The second round of talks at a United Nations conference to negotiate a treaty outlawing nuclear weapons is poised to begin at the U.N. headquarters in New York on June 15, without the participation of the nuclear powers or Japan. The accord is expected to be concluded by the time the talks end on July 7 to become the first treaty outlawing nuclear weapons since the atomic bombing of Japan 72 years ago. However, boosting the force of the pact without the participation of nuclear powers remains a pressing issue.
A draft of the treaty that will go on the negotiating table from June 15 bans the use, development, production, manufacturing, possession, storage, testing and deployment of nuclear weapons. It also prohibits countries from transferring them, accepting them or providing support for any of the banned items. Conference President Elayne Whyte Gomez of Costa Rica expressed optimism for negotiations, saying that the stance of the countries on the central banded items was close.
However, outstanding issues remain. First, the draft does not cover the threat of the use of nuclear weapons, and the test ban is limited to explosive testing, thereby excluding subcritical testing. As a result, anti-nuclear nongovernment organizations and some nonnuclear states that have called for a tougher ban may resist the treaty draft in its current form.
Another issue is the draft's ban on assisting any country with any of the banned items along with the deployment of nuclear weapons. Allies of the United States, including the various countries of NATO, which deploys the United States' nuclear weapons, would not be able to participate, and it seems this would be an obstacle to increasing the number of non-nuclear states joining the treaty. The U.S. science magazine Bulletin of the Atomic Scientists says that this could become a point of confrontation during negotiations.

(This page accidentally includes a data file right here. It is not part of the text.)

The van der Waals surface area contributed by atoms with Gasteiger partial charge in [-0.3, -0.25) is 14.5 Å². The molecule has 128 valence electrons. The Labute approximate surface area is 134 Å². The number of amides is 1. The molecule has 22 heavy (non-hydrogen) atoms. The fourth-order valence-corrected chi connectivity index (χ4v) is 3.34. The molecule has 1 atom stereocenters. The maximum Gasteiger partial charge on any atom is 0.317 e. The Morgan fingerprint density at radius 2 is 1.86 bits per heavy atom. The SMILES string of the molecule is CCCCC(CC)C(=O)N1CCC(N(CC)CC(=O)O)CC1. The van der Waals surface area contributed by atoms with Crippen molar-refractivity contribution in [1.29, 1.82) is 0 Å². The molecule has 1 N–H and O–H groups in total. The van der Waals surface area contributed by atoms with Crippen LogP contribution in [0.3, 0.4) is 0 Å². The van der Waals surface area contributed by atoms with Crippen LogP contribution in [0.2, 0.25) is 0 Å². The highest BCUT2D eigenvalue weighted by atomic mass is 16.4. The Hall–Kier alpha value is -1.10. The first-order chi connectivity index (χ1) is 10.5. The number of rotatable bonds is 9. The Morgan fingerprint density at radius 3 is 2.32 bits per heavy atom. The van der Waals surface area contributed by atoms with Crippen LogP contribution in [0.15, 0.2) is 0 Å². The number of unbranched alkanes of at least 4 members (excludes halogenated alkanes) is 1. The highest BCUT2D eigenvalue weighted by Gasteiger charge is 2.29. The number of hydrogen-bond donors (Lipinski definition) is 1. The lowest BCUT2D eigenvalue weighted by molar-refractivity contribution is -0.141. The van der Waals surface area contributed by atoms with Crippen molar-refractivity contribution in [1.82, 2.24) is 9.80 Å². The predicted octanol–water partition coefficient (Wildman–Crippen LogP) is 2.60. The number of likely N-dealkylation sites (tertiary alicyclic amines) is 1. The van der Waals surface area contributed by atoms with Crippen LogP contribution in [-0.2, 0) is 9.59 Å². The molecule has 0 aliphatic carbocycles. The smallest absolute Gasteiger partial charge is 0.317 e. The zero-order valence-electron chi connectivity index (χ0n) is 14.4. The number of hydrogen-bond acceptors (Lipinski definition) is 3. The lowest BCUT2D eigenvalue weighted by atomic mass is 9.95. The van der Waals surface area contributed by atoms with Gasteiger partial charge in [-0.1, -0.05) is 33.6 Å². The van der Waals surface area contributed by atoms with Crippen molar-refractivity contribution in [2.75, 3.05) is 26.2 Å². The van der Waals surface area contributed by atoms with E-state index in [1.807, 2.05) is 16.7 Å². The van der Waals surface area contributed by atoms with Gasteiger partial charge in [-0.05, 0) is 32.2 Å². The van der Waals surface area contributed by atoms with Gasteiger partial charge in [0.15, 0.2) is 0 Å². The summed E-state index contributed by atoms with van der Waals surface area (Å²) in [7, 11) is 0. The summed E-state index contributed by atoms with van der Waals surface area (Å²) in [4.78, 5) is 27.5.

The treaty is expected to include a reference to "hibakusha," the survivors of the atomic bombings of Hiroshima and Nagasaki, mentioning the pain of the victims of atomic bombings and nuclear testing. The draft includes proposals for medical and financial support for survivors and measures to restore the environment, but avoids mention of "compensation." This could also be a point of contention.
The biggest issue will be how to maintain the treaty's effectiveness without the nuclear powers participating. The nuclear powers, such as the United States, Britain, France, Russia and China, along with about 40 countries under the U.S. "nuclear umbrella," including members of NATO, have expressed opposition to a treaty that outlaws nuclear weapons, saying that nuclear disarmament should be carried out in stages. Those countries are expected to follow in the line of the first round of talks in March and again declare that they will not take part in the second round. During negotiations, parties will need to discuss measures to bring nuclear states into the treaty.
Yasuyoshi Komizo, chair of the Hiroshima Peace Culture Foundation, says that details on how to verify compliance with the treaty could be added later, and that the banned items could be amended with the consent of a certain number of participating countries. There are therefore measures that could be taken if nuclear states were to participate, he says.
"If it's adopted, we can engage in constructive discussion. But if we delay it this time, we won't make any ground for several years," he cautioned, calling for adoption of the treaty.
Michael Krepon, a co-founder of the Stimson Center, a U.S. think tank, expressed understanding for the idea that the treaty would contribute to the formation of an international standard against the use of nuclear weapons. However, he cautioned that if a limit for nuclear states to participate were included in the treaty, then its force would be weakened, and said that if nuclear powers couldn't keep to the time limit, momentum would be lost.